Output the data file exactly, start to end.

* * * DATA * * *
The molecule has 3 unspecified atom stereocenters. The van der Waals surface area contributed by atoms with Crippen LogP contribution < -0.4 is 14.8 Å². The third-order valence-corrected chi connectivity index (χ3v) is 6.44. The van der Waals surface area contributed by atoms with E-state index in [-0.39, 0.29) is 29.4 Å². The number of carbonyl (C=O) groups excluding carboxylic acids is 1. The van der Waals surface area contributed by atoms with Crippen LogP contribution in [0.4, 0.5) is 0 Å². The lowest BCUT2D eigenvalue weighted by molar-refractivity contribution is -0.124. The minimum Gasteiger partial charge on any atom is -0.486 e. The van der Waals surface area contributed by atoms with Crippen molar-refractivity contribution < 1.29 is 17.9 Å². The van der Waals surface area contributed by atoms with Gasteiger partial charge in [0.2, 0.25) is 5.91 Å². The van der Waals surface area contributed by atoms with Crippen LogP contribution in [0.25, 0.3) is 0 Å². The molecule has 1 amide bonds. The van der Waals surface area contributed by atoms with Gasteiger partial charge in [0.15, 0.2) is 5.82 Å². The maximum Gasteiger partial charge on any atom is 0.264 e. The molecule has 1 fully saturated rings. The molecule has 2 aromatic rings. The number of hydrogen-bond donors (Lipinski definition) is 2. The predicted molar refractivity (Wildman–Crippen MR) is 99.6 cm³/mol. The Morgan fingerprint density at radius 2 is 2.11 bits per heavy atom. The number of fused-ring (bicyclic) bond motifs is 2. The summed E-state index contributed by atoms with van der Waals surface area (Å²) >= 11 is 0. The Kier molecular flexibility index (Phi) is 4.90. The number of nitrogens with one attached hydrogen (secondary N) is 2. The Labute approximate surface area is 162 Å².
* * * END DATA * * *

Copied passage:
The molecule has 3 unspecified atom stereocenters. The van der Waals surface area contributed by atoms with Crippen LogP contribution < -0.4 is 14.8 Å². The third-order valence-corrected chi connectivity index (χ3v) is 6.44. The van der Waals surface area contributed by atoms with E-state index in [-0.39, 0.29) is 29.4 Å². The number of carbonyl (C=O) groups excluding carboxylic acids is 1. The van der Waals surface area contributed by atoms with Crippen LogP contribution in [0.4, 0.5) is 0 Å². The lowest BCUT2D eigenvalue weighted by molar-refractivity contribution is -0.124. The minimum Gasteiger partial charge on any atom is -0.486 e. The van der Waals surface area contributed by atoms with Crippen molar-refractivity contribution < 1.29 is 17.9 Å². The van der Waals surface area contributed by atoms with Gasteiger partial charge in [0.2, 0.25) is 5.91 Å². The van der Waals surface area contributed by atoms with Crippen LogP contribution in [0.25, 0.3) is 0 Å². The molecule has 1 amide bonds. The van der Waals surface area contributed by atoms with Gasteiger partial charge in [0.15, 0.2) is 5.82 Å². The maximum Gasteiger partial charge on any atom is 0.264 e. The molecule has 1 fully saturated rings. The molecule has 2 aromatic rings. The number of hydrogen-bond donors (Lipinski definition) is 2. The predicted molar refractivity (Wildman–Crippen MR) is 99.6 cm³/mol. The Morgan fingerprint density at radius 2 is 2.11 bits per heavy atom. The number of fused-ring (bicyclic) bond motifs is 2. The summed E-state index contributed by atoms with van der Waals surface area (Å²) >= 11 is 0. The Kier molecular flexibility index (Phi) is 4.90. The number of nitrogens with one attached hydrogen (secondary N) is 2. The Labute approximate surface area is 162 Å².